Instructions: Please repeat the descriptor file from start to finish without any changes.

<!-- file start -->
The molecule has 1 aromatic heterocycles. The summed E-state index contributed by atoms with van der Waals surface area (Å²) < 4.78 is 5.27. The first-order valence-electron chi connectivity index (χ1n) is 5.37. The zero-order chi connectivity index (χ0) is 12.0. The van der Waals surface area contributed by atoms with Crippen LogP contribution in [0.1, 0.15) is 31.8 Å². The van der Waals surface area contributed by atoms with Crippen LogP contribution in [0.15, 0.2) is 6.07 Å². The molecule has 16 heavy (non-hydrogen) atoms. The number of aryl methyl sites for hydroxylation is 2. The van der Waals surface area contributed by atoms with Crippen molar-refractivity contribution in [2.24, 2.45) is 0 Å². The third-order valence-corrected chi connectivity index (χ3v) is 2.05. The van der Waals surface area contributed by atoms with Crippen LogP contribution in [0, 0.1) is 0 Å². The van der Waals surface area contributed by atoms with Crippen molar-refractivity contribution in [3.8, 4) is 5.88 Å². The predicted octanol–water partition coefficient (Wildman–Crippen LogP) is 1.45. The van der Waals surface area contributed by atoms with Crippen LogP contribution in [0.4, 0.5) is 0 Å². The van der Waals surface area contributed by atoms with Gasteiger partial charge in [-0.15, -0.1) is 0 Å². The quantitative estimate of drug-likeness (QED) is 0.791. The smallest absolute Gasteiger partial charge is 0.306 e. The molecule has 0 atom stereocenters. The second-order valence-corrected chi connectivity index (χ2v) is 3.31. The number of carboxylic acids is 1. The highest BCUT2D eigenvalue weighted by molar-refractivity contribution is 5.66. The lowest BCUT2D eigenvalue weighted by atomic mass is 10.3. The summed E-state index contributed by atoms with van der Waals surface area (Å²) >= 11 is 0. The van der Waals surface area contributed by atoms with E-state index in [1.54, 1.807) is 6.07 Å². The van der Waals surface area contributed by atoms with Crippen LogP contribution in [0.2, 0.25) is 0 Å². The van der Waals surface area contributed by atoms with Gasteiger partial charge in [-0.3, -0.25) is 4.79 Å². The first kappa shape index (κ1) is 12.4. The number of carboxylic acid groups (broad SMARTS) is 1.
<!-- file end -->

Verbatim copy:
The molecule has 1 aromatic heterocycles. The summed E-state index contributed by atoms with van der Waals surface area (Å²) < 4.78 is 5.27. The first-order valence-electron chi connectivity index (χ1n) is 5.37. The zero-order chi connectivity index (χ0) is 12.0. The van der Waals surface area contributed by atoms with Crippen LogP contribution in [0.1, 0.15) is 31.8 Å². The van der Waals surface area contributed by atoms with Crippen LogP contribution in [0.15, 0.2) is 6.07 Å². The molecule has 16 heavy (non-hydrogen) atoms. The number of aryl methyl sites for hydroxylation is 2. The van der Waals surface area contributed by atoms with Crippen molar-refractivity contribution in [2.24, 2.45) is 0 Å². The third-order valence-corrected chi connectivity index (χ3v) is 2.05. The van der Waals surface area contributed by atoms with Crippen LogP contribution in [0, 0.1) is 0 Å². The van der Waals surface area contributed by atoms with Crippen molar-refractivity contribution in [3.8, 4) is 5.88 Å². The predicted octanol–water partition coefficient (Wildman–Crippen LogP) is 1.45. The van der Waals surface area contributed by atoms with Crippen LogP contribution in [0.4, 0.5) is 0 Å². The van der Waals surface area contributed by atoms with Gasteiger partial charge in [-0.15, -0.1) is 0 Å². The quantitative estimate of drug-likeness (QED) is 0.791. The smallest absolute Gasteiger partial charge is 0.306 e. The molecule has 0 atom stereocenters. The second-order valence-corrected chi connectivity index (χ2v) is 3.31. The number of carboxylic acids is 1. The highest BCUT2D eigenvalue weighted by molar-refractivity contribution is 5.66. The lowest BCUT2D eigenvalue weighted by atomic mass is 10.3. The summed E-state index contributed by atoms with van der Waals surface area (Å²) >= 11 is 0. The van der Waals surface area contributed by atoms with E-state index in [1.54, 1.807) is 6.07 Å². The van der Waals surface area contributed by atoms with Crippen LogP contribution in [0.2, 0.25) is 0 Å². The van der Waals surface area contributed by atoms with Gasteiger partial charge in [-0.3, -0.25) is 4.79 Å². The first kappa shape index (κ1) is 12.4. The number of carboxylic acid groups (broad SMARTS) is 1.